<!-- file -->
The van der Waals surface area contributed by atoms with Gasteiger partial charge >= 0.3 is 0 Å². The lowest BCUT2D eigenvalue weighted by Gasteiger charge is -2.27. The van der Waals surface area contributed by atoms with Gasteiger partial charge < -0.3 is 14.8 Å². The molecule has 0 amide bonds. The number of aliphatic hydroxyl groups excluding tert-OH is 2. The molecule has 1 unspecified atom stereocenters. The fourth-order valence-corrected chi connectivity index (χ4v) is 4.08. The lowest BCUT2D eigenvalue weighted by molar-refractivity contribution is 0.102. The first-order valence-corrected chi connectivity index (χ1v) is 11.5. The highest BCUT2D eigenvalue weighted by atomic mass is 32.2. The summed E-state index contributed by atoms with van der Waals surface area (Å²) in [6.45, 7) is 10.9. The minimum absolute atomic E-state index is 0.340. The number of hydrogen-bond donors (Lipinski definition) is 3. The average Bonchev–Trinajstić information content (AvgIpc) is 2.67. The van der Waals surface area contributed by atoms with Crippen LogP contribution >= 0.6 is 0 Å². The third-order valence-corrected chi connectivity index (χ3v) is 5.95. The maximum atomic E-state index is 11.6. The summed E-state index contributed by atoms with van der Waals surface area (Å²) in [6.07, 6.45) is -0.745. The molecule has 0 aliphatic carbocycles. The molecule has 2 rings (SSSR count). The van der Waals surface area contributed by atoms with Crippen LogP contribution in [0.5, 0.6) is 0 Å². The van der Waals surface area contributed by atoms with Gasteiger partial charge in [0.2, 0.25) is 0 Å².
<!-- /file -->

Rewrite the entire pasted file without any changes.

The van der Waals surface area contributed by atoms with Gasteiger partial charge >= 0.3 is 0 Å². The lowest BCUT2D eigenvalue weighted by Gasteiger charge is -2.27. The van der Waals surface area contributed by atoms with Gasteiger partial charge < -0.3 is 14.8 Å². The molecule has 0 amide bonds. The number of aliphatic hydroxyl groups excluding tert-OH is 2. The molecule has 1 unspecified atom stereocenters. The fourth-order valence-corrected chi connectivity index (χ4v) is 4.08. The lowest BCUT2D eigenvalue weighted by molar-refractivity contribution is 0.102. The first-order valence-corrected chi connectivity index (χ1v) is 11.5. The highest BCUT2D eigenvalue weighted by atomic mass is 32.2. The summed E-state index contributed by atoms with van der Waals surface area (Å²) in [6.45, 7) is 10.9. The minimum absolute atomic E-state index is 0.340. The number of hydrogen-bond donors (Lipinski definition) is 3. The average Bonchev–Trinajstić information content (AvgIpc) is 2.67. The van der Waals surface area contributed by atoms with Crippen LogP contribution >= 0.6 is 0 Å². The third-order valence-corrected chi connectivity index (χ3v) is 5.95. The maximum atomic E-state index is 11.6. The summed E-state index contributed by atoms with van der Waals surface area (Å²) in [6.07, 6.45) is -0.745. The molecule has 0 aliphatic carbocycles. The molecule has 2 rings (SSSR count). The van der Waals surface area contributed by atoms with Crippen LogP contribution in [0.5, 0.6) is 0 Å². The van der Waals surface area contributed by atoms with Gasteiger partial charge in [0.2, 0.25) is 0 Å².